In the 1980s, Iraqi Shias found themselves fighting their co-religionists across the border in Iran. When Grand Ayatollah abu al-Qasm al-Khoei refused to lend his support to the war, many of his closest associates were arrested. Saddam's fight against his own Shias was cleverly confused with the fight against Iran: to oppose the war was unpatriotic, Saddam said, conscripting huge numbers of Shia youth.
After Saddam's defeat in Kuwait in 1991, the suppression of the popular uprising against the regime in southern Iraq made clear, once and for all, Saddam's hatred of the Shias. The tanks that crushed the uprising carried the slogan "No Shias after today." Shia shrines were destroyed and the integrity of the Shia faith questioned. The old town of Kerbala was razed - homes, shops, shrines and religious centres. More than 100 of the Grand Ayatollah's staff were arrested. The Grand Ayatollah himself was detained, at age 92, and taken by force to military intelligence headquarters in Baghdad.
Three months after the uprising, when calm had been restored, a historic Shia mosque in the northern city of Samarra was bulldozed. Saddam was attempting to erase all traces of Shia identity - in every part of the country.
Today the number of Shia clerics in Iraqi jails almost certainly exceeds the number of clerics of any faith jailed anywhere in the world. More than 200 have been executed since the Ba'ath took power. Yet Saddam depicts himself as an Islamic leader. His son Odey Saddam Hussein, at the time when he was being touted as his father's successor, went as far as to claim that he himself was Shia, in a transparent attempt to ingratiate himself with this potentially powerful group.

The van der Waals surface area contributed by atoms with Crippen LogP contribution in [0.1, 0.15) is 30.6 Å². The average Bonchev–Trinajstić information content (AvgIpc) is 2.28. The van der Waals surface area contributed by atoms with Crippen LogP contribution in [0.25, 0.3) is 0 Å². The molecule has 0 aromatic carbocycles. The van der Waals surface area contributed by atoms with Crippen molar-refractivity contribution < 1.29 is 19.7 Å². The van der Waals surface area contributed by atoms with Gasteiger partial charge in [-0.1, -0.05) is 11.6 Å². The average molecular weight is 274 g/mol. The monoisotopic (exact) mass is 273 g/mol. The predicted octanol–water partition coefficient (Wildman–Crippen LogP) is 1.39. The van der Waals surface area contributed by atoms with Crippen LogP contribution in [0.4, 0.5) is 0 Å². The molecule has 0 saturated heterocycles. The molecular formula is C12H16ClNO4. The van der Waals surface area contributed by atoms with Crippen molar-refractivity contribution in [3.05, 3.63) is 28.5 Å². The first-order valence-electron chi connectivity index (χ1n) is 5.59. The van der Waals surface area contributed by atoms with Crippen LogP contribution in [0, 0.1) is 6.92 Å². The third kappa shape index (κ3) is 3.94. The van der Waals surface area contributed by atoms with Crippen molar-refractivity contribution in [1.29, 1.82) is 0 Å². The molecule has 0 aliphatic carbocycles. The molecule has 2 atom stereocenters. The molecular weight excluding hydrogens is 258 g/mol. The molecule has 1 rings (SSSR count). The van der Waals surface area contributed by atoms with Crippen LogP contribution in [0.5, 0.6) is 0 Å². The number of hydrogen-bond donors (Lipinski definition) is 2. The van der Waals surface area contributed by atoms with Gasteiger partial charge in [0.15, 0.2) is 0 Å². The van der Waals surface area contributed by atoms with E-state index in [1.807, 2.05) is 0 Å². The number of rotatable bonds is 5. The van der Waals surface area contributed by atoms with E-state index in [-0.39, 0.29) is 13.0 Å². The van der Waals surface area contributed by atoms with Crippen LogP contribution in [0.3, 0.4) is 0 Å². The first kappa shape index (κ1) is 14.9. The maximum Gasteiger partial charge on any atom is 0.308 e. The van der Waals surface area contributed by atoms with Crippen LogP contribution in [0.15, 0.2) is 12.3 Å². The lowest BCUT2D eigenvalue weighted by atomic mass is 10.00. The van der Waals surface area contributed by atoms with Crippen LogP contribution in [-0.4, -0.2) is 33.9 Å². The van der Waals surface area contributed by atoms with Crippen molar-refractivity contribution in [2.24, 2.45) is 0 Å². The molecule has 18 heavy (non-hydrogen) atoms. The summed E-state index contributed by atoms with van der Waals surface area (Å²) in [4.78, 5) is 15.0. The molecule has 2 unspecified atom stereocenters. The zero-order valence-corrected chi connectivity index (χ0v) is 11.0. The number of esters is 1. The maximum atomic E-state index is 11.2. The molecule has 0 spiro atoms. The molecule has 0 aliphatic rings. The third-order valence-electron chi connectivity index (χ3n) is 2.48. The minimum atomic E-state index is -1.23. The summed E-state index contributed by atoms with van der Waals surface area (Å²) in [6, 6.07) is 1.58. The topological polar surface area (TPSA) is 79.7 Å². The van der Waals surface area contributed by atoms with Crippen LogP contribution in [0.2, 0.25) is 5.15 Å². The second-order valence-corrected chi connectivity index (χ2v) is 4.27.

In 1991, President George Bush the father urged the Iraqi people to rise against the tyrant - and they did, both in the Kurdish north and Shia south. But after asking Iraqis to overthrow Saddam, America permitted Saddam to use his helicopters to crush them in the no-fly zone designed to protect them. It allowed him to kill the Marsh Arabs with his tanks after telling him he could not kill them with his planes. It watched, without reacting, the draining of the marshes and the destruction of their unique ecology.
Despite this terrible betrayal, most Iraqis will welcome the removal of Saddam Hussein. The Shias will certainly welcome the chance to play, at last, the role they should be playing in Iraqi national life. The Shias are frustrated and angry, but should not direct any of their anger towards Sunnis: in post-Saddam Iraq, Sunni and Shia must live, and work, together.
In 1991, the Shias showed maturity. They directed their anger not towards other ethnic or religious groups, but towards the regime. They did not kill Sunnis; they killed those who had worked with the regime.
Iraq lies at the very heart of the Arab world. Stability in Iraq is key to stability in the wider region. To this end Iraq needs a Marshall Plan to reconstruct the county and provide economic stability. It also needs to take control of its own political life. Iraq has many talented people and a strong middle class who will keep the country running. America will not be able to control Iraq by military means for long.
We will be grateful for the removal of Saddam Hussein. But our gratitude will not last if America wants to stay long.
Yousif Al-Khoei is director of the Khoei Foundation in London.